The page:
——I may as well take this opportunity of breaking the news to Deputy O'Connell, who, unfortunately, is not here, that I am afraid that I shall hardly be able to introduce a permanent Army Act this year. I propose not doing that, apart from the fact that our programme here will probably be overcrowded, because before I propose to commit the House to a permanent Act I would like to know all the possible needs of the Army and all the possible snares that we should avoid. For instance, the Army Act as it exists quite possibly will not allow me to start my Volunteer Defence Force; on the other hand, I have in mind the starting of an Army Benevolent Fund, which also raises the question of a new section in a new Act. I am examining a great number of things of that nature to see whether they should or should not be included in the new Act, and I would not like to come to the Dáil and ask Deputies to pass an Act, declaring it a permanent Army Act, if I felt that within the four walls of that Act the Army would be prevented from reaching that stage of perfection and having all the necessary sides to it such as an Army Benevolent Fund and so on, which I think the well-being of the Army and of the State demands.

I think the speech we have just listened to is one that affords some Parties in this House matter for a great deal of self-congratulation, congratulation which is not due to the Minister, congratulation which is not due to the Government, but congratulation which has been merited and is due to the Republican Party upon these benches. The Minister has stated that the Minister for Finance has come to the conclusion that an adequate Army can be maintained in the Saorstát for the sum of something like one and a half millions. We disagree with the Minister. We believe that the sum required to maintain an Army adequate to the needs of this country is very much less. We remember the time when the Minister who spoke on behalf of the Government and was responsible for the Defence Forces suggested that the minimum sum required to maintain an Army in the Saorstát was something like two and a quarter million pounds. It certainly is a very practical tribute to the effectiveness of the criticism which the Minister has encountered from these Benches, that inside something like nine months the Government should have so far reconsidered their position as to have come to the conclusion that they would permit an additional sum of something like three-quarters of a million to remain in the pockets of the citizens—three-quarters of a million to finance industry, to pay wages and to provide money that could be devoted to the service of education. We only hope that we shall be able to continue the good work, and that when next a Minister for Defence comes to submit an estimate to this House, he will be able to tell the Dáil and the people that the Army will no longer expect out of their savings and the products of their toil £1,800,000 and that we can maintain an Army, as we believe it can be maintained—an Army adequate to the needs of the country—for a sum of something less than a million; in fact, for a sum of something less than three-quarters of a million—and we speak on this matter not without the book.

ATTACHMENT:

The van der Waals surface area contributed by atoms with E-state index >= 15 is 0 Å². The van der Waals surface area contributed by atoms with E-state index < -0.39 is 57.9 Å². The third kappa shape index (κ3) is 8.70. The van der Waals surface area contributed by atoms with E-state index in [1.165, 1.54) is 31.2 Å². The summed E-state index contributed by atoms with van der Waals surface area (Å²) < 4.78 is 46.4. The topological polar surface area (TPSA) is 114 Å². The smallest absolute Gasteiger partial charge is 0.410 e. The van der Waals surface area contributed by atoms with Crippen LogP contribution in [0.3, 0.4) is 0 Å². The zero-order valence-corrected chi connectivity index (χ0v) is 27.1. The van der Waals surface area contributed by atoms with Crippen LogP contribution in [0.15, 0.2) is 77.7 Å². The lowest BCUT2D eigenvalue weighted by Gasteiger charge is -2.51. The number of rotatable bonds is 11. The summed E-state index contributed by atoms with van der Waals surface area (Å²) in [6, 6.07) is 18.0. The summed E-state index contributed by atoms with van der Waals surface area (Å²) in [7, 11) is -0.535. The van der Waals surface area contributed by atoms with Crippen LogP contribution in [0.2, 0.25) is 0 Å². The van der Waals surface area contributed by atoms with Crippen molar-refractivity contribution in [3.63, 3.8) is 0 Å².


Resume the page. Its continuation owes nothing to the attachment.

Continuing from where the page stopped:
We welcome the admission that the Army is not to be the expensive plaything which hitherto it has been; that it is going to be reorganised upon the basis which was first suggested in this House from these benches—on a volunteer basis. We should like to know how the Minister is going to reconcile the organisation of an Army upon that basis with the declaration of military principle which he made in this House on the 8th February, 1927: "We need not blink the fact that it is quite possible, in the event of a general attack on these islands—it is perfectly obvious —our Army must co-operate with the British Army. It is practically inconceivable that our Army would ever be opposed to the British Army. But that our officers should go there to learn what they could in general about military matters, and of the scheme of defence which is in the mind of the Government and the military forces which in the event of a general attack upon these islands would have the major share of the defence, was, I think, entirely desirable." It would seem to me, if that were to be the governing principle upon which the Department of Defence were to determine its policy, that it would not be possible to maintain here an army upon a volunteer basis, because a volunteer army is essentially a parochial army. It certainly is not an army that would ever make an effective overseas force, and if the Minister were really determined to base his policy upon the voluntary principle, upon the principle that the citizens of the State should render military aid to the State without fee or without reward when the exigencies of the State demanded it, I do not see how he could possibly give effect to the principle which he stated in this House on the 8th February, 1927. I am glad, therefore, that he has made the latter statement, because it does seem as if, notwithstanding the things that happened at the Imperial Conference, that the Government are about to revert to the earlier position which was stated by the Minister's predecessor, who said that the organisation of our defence force should in the first place be such that it would be capable of rapid and efficient expansion in time of need to the maximum of the country's man-power. We feel that that is a sound principle. It is the principle which we, if in power, would strive to give effect to, but it is a principle which, we regret to say, so far as the Government's policy is concerned, seems only to have been stated to be abandoned.